chlorophyll, while leucoplasts are
storage plastids. Chloroplast is called
the kitchen of the cell.
● The red colour of tomatoes is due to
the presence of lycopene pigment,
● The colour of carrot is due to
It was discovered by KR Porter. These
are hollow membranous system having
ribosomes (thus called Rough ER) or
no ribosomes (thus called Smooth
Rough endoplasmic reticulum is
the site of protein synthesis, while
smooth endoplasmic reticulum is the
site of synthesis of steroids and
It was discovered by Camillo Golgi. It
is made up of sac-like flattened
structures and play an important role
in secretion, transportation and
Ribosomes were discovered by GE Palade.
These are minute, non-membranous particles,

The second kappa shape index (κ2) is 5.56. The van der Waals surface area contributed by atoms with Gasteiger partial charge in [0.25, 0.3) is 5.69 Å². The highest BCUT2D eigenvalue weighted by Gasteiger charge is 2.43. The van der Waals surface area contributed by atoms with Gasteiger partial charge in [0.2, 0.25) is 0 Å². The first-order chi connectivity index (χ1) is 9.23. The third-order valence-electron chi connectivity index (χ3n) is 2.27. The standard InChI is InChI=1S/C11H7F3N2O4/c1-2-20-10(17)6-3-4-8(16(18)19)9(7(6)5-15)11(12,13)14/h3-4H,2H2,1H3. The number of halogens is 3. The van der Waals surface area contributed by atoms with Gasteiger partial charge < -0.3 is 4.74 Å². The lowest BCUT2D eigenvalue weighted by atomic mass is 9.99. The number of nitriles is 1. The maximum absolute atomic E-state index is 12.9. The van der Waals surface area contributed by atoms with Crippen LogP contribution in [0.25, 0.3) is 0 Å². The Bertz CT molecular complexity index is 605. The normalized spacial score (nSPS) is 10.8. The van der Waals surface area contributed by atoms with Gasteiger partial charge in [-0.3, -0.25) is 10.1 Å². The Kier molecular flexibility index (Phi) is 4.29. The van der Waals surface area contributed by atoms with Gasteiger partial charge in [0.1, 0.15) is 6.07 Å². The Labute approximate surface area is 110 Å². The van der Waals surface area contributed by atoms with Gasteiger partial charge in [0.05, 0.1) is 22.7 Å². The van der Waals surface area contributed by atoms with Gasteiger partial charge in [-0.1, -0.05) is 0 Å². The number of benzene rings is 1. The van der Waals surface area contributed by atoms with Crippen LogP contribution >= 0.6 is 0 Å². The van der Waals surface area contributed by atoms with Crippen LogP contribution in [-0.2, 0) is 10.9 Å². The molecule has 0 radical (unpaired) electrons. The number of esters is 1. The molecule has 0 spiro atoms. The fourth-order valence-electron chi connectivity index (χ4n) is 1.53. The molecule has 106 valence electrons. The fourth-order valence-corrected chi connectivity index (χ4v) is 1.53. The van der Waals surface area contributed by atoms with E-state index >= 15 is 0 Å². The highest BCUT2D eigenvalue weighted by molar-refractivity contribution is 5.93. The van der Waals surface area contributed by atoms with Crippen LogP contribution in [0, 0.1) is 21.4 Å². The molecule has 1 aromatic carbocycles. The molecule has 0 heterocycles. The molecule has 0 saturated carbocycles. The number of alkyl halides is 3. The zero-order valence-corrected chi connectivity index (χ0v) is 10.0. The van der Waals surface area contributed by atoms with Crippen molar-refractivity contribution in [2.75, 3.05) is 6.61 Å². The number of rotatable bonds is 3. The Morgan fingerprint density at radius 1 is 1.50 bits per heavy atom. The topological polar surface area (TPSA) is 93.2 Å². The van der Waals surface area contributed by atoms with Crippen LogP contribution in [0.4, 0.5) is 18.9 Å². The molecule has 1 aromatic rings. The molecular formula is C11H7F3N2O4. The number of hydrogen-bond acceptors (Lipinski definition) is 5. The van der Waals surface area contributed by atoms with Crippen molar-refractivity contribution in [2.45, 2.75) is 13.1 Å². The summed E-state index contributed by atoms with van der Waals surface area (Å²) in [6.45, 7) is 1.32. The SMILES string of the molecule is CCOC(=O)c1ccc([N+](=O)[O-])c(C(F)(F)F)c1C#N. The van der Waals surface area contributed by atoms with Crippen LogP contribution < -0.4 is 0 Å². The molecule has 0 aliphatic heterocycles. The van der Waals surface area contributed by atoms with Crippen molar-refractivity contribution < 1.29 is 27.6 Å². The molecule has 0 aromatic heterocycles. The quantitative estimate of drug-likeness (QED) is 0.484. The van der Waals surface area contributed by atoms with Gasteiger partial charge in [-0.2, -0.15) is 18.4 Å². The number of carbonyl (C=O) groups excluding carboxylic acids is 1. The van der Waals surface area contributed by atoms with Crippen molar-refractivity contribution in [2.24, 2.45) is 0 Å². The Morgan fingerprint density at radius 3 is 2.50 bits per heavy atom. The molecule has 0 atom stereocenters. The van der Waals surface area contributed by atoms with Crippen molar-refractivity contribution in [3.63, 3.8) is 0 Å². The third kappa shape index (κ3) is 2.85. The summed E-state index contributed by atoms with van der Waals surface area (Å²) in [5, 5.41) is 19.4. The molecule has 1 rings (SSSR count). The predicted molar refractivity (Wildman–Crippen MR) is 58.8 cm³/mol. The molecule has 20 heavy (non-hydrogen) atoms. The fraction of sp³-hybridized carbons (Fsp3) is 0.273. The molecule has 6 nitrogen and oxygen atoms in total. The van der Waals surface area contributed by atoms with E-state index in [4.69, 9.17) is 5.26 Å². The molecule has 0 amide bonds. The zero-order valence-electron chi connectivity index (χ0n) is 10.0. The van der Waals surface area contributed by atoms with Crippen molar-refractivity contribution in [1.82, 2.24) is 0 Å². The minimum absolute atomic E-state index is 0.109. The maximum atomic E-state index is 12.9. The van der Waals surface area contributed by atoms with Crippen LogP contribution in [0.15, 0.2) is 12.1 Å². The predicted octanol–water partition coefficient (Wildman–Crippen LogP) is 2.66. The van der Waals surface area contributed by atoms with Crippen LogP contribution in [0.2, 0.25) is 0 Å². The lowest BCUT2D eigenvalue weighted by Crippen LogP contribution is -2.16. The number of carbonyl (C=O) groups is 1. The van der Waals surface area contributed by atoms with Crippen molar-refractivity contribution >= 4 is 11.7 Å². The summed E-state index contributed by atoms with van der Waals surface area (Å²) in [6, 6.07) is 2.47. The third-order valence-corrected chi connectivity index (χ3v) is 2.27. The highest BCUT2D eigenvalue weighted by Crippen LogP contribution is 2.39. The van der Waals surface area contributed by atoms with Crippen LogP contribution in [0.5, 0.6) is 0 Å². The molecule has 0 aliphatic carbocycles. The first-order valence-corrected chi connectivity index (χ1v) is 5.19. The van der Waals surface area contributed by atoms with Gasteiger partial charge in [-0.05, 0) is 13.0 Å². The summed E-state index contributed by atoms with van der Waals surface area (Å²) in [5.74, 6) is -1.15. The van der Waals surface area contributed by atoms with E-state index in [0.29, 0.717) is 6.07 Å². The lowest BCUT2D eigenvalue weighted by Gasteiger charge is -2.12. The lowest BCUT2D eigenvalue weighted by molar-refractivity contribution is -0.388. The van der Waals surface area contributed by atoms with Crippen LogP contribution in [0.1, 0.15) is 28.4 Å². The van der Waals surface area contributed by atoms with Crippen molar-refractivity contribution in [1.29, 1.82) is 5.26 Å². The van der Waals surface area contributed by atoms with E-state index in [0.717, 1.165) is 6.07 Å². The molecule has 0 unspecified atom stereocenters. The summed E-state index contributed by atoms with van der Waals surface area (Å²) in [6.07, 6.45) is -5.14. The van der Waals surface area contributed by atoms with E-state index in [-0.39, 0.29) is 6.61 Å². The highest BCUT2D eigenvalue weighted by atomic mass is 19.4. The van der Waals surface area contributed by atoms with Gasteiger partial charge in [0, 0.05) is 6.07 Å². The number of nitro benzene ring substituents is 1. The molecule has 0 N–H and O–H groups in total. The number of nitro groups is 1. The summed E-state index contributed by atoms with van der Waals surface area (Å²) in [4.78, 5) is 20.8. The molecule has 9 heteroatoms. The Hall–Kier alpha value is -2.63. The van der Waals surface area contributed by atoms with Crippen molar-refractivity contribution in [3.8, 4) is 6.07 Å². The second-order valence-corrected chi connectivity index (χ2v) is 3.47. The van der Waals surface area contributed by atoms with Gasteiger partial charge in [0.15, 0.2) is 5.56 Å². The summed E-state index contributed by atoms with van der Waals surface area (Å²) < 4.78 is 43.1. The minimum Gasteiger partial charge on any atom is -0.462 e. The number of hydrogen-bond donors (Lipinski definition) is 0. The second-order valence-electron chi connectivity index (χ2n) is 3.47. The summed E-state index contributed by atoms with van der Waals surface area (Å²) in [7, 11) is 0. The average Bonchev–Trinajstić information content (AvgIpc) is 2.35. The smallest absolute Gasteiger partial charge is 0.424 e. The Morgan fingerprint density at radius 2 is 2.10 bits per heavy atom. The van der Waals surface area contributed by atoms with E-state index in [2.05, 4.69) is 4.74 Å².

composed of RNA and protein. 70 S type of
ribosomes are found in prokaryotes, while 80 S
type in eukaryotes. These are the site of protein
● Lysosomes were discovered by de Duve.
These are polymorphic organelles having
hydrolytic enzymes. These enzymes function
at (acidic) pH ~ 5. These are sometimes
called suicidal bags of the cell.
● Lysosome helps in carcinogenesis, i.e.,
conversion of a normal cell into cancerous
It was discovered by T Boveri. It is composed of
two set of centrioles and participate in the
formation of mitotic spindle during cell division.
These are non-living reservior, bounded by
a membrane called tonoplast. Pigment
anthocyanin is present in the cell vacuole,
which provide colour to flowers. It stores toxic
metabolic waste and helps in osmoregulation.
It was discovered by Robert Brown. It contains
nucleoplasm, nucleolus and chromatin
material. Nucleolus is rich in protein and RNA.
All this material is covered up by a nuclear
membrane. Chromatin is the controlling